See these feelings and emotions as an opportunity for understanding and growth. Believe us; you can discover a lot about yourself by taking note of what you are feeling and, in return, asking yourself why. We believe that learning how to face negative or challenging emotions without fleeing into addiction is invaluable.

Hence, try meditating, journaling, or even praying when you’re feeling negative. Seek healthy ways to release and let go of your negativity and lift your mood. If you are experiencing any difficulty achieving that, an addictions specialist or some other mental health expert can help you create effective coping strategies.

Learning to identify triggers, receiving help from an addiction therapist or counselor, and building a reliable support network are some of the most useful and effective tools in averting a relapse. Do everything you can in your power to stay on the recovery path; however, do not beat yourself up if you make a slip.

Keep in mind that addiction relapse isn’t an indication that your recovery failed. Instead, acknowledge that you are navigating an unfamiliar and new path. Thus, with continued support and therapy, you will be successful in building more robust defenses against prevalent relapse triggers.

Addiction Relapse Recovery

Both drug addiction recovery and relapse recovery are ongoing processes for addicts seeking a new, healthier life. Remember that abstaining or quitting a substance is only the first step of this process. Recovery from addiction or relapse typically takes a long time and prevents affected individuals from using again.

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Depending on the individual’s needs and level of severity, relapse recovery can vary anywhere from thirty, sixty, or ninety-day treatment programs in supervised facilities to a lifetime of maintaining sobriety. It is crucial to understand that addiction recovery has no limitations, and hence you should not confine yourself to a fixed time limit. Failing to understand this may push you to relapse once the time is up.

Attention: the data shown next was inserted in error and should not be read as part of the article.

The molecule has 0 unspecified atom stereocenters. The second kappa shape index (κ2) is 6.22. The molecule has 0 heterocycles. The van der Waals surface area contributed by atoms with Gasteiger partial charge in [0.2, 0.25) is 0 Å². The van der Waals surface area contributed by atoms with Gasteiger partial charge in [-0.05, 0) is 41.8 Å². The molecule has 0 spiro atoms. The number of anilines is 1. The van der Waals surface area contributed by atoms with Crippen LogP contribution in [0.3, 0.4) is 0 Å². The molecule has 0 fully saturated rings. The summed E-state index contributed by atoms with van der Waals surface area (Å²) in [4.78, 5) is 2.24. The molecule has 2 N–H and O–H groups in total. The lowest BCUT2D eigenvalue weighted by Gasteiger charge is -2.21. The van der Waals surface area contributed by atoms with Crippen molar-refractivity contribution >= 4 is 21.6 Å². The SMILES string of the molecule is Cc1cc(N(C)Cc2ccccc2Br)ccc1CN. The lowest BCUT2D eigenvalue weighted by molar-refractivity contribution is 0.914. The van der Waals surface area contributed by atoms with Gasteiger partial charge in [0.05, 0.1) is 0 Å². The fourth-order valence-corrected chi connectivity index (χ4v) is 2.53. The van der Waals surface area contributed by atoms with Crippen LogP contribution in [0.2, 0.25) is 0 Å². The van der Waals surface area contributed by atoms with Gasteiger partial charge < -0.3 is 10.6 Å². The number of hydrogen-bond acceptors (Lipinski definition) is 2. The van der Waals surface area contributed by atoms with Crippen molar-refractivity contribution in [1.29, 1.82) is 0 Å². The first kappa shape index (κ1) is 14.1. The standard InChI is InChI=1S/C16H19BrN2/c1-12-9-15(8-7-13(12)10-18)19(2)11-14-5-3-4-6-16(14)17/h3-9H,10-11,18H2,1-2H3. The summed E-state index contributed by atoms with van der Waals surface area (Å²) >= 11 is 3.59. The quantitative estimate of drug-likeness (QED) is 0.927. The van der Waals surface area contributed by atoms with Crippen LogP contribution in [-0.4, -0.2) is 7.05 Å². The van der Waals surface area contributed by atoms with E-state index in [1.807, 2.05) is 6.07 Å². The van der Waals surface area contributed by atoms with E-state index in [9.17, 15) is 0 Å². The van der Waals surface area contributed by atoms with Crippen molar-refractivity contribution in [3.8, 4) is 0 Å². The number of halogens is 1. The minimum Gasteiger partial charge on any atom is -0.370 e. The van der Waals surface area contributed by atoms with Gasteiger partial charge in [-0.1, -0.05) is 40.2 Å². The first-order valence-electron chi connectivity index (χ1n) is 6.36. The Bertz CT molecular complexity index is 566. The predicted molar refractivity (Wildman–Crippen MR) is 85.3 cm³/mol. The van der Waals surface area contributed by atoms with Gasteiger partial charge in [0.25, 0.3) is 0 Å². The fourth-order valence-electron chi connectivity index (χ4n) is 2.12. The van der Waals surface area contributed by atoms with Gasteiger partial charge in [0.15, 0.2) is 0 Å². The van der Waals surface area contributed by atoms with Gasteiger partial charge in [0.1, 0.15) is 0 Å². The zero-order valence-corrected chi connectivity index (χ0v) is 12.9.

Get the Help You Need!

If you have already undergone drug addiction recovery or relapse recovery treatment but are struggling with the reality or potential of a relapse, there’s help available. We suggest you get yourself enrolled in a treatment program that better answers your needs and helps you attain sustained sobriety. At Recovery Institute of Ohio, we offer several addiction program options suiting both your needs and budget. Do not allow a relapse or multiple relapses to keep you in a cycle of substance abuse.

Are You Ready to Start a Better Way of Life?

Reviewed by Jessica Kitchen

Jessica Kitchin is the Clinical Program Manager/Primary Therapist at Recovery Institute of Ohio. She received her Master’s Degree in Addiction Counseling from Grand Canyon University. Jessica believes that the best part of her job is knowing that she is apart of creating a safe, healthy, nonjudgmental environment where people can come and better their lives. "There is nothing more satisfying than helping others learn to live again and piece their lives back together as they become strong, productive members of society. Together, we can bring families back together and promote healing and wellbeing.